1. Sneezing, or sternutation, is an involuntary action. What starts as a tickle is transformed into a strong burst of air being pushed through the mouth and nose.
What a Workout
2. Sneezing gives many parts of the body a workout. When something irritates the nose or throat, it might cause a little tickle in the nose. The nose then sends a message to the brain. The sneeze center in the brain then takes over. It sends a message to a group of muscles that work together to create a sneeze.
3. First, the abdomen gets involved. The abdominal muscles receive the message from the brain and pass it on to the chest muscles. From there the message is passed to the diaphragm, a muscle behind the lungs. Then the message travels to the muscles that control the vocal chords and then on to the muscles in the back of the throat. All of the teamwork among these muscles results in a powerful sneeze. So powerful, in fact, that the sneeze can cause particles to shoot from the nose at speeds of up to 100 miles per hour.
4. Of course, anyone who has ever sneezed knows there is another set of muscles involved: the eyelid muscles. Whenever people sneeze, their eyes close.
What Causes the Commotion?
5. A sneeze starts with a tickle, but what causes the tickle? All kinds of things can irritate the nose. Viruses from colds and flu are common causes of nose tickles. The viruses cause the membranes in the nose and throat to become inflamed and irritated. That is the grossest cause of a sneeze.
Allergies are another common cause of sneezing. Small particles of pollen from plants and trees float in the air. The particles can cause anyone to sneeze, but people with allergies to some types of plant life are especially sensitive. The same is true of people who are allergic to animal dander. Just being in the presence of the cats and dogs can cause a string of sneezing.
There are also plenty of sneeze starters that require no allergy or virus. For example, dust, pepper, or a cloud of talcum powder can cause any nose to send out the sneeze signal. Even cold air can cause the nose to run, which will set off the sneeze chain. This usually produces the funniest-sounding sneezes.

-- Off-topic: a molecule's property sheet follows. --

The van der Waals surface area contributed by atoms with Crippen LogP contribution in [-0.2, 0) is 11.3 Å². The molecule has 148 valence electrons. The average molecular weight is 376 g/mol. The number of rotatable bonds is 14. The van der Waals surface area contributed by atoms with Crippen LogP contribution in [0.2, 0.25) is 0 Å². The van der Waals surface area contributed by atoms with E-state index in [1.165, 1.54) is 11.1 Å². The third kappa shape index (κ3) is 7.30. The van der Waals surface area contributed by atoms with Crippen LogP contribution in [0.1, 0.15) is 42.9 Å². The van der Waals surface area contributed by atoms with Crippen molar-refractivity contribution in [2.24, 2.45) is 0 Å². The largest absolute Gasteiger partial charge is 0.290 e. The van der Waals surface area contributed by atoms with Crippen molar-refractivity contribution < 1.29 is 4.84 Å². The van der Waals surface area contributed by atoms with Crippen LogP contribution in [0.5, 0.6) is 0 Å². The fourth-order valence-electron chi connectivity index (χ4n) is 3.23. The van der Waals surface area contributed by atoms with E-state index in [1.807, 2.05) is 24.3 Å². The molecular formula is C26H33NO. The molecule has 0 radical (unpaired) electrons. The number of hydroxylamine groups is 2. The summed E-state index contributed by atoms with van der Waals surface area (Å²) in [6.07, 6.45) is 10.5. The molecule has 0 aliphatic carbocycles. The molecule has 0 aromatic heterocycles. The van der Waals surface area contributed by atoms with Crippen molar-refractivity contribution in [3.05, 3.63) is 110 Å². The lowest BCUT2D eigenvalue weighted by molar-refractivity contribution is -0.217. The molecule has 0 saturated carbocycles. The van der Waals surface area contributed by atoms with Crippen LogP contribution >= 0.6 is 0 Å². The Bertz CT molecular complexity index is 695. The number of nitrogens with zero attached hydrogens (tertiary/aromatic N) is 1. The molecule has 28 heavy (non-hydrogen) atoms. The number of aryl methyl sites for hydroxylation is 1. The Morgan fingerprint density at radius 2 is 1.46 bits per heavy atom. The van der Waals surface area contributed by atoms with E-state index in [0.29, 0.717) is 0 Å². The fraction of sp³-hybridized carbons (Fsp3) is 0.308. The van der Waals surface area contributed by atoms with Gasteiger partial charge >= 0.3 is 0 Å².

Some sneezers can blame it on their parents. Photic sneezers, people who sneeze when in bright light, inherit this trait from their parents. People who suffer from this genetic form of sneezing need to avoid spending much time out in the sunshine. Even a strong, human-made light can create a fit of sneezes. Not being able to stay outside for long would be very boring.
Scientists call this trait Autosomal Dominant Compelling Helio-Ophthalmic Outburst Syndrome. They realize this name is a mouthful and a half, so to make it easier for everyone they have nicknamed it ACHOO Syndrome.
Oh No, It’s Stuck
Have you ever felt like you needed to sneeze, but no sneeze came? This happens to many people. A person feels the tickle in the nose, his or her eyes begin to water, and the urge to sneeze is strong. However, the sneeze message seems to get lost somewhere along the route and no sneeze comes. This is a frustrating feeling, but one with a simple solution. The person need only to glance into a bright light (never look directly at the Sun) to get the ball rolling. This will loosen the sneeze and set it free. This usually works for everyone, not just photic sneezers.